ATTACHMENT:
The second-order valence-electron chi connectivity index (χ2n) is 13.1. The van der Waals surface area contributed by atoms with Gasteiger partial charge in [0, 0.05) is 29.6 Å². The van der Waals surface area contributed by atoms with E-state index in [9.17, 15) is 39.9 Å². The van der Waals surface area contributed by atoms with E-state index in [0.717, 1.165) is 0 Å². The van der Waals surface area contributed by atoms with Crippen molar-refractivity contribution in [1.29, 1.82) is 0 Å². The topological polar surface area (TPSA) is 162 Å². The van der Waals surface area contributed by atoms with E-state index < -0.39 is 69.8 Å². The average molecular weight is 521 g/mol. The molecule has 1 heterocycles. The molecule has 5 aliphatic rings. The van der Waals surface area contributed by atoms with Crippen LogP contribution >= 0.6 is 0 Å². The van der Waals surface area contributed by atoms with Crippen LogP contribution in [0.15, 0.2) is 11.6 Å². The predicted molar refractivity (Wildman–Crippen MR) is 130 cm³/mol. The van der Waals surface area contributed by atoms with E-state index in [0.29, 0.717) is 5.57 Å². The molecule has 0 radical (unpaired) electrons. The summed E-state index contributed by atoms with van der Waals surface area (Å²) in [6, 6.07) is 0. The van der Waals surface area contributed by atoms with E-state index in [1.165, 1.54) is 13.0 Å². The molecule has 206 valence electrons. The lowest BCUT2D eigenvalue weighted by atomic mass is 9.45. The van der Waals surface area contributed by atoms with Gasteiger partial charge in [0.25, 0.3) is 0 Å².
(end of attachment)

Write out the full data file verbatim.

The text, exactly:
The second-order valence-electron chi connectivity index (χ2n) is 13.1. The van der Waals surface area contributed by atoms with Gasteiger partial charge in [0, 0.05) is 29.6 Å². The van der Waals surface area contributed by atoms with E-state index in [9.17, 15) is 39.9 Å². The van der Waals surface area contributed by atoms with E-state index in [0.717, 1.165) is 0 Å². The van der Waals surface area contributed by atoms with Crippen molar-refractivity contribution in [1.29, 1.82) is 0 Å². The topological polar surface area (TPSA) is 162 Å². The van der Waals surface area contributed by atoms with E-state index < -0.39 is 69.8 Å². The average molecular weight is 521 g/mol. The molecule has 1 heterocycles. The molecule has 5 aliphatic rings. The van der Waals surface area contributed by atoms with Crippen LogP contribution >= 0.6 is 0 Å². The van der Waals surface area contributed by atoms with Crippen LogP contribution in [0.15, 0.2) is 11.6 Å². The predicted molar refractivity (Wildman–Crippen MR) is 130 cm³/mol. The van der Waals surface area contributed by atoms with E-state index in [0.29, 0.717) is 5.57 Å². The molecule has 0 radical (unpaired) electrons. The summed E-state index contributed by atoms with van der Waals surface area (Å²) in [6, 6.07) is 0. The van der Waals surface area contributed by atoms with E-state index in [1.165, 1.54) is 13.0 Å². The molecule has 206 valence electrons. The lowest BCUT2D eigenvalue weighted by atomic mass is 9.45. The van der Waals surface area contributed by atoms with Gasteiger partial charge in [0.25, 0.3) is 0 Å².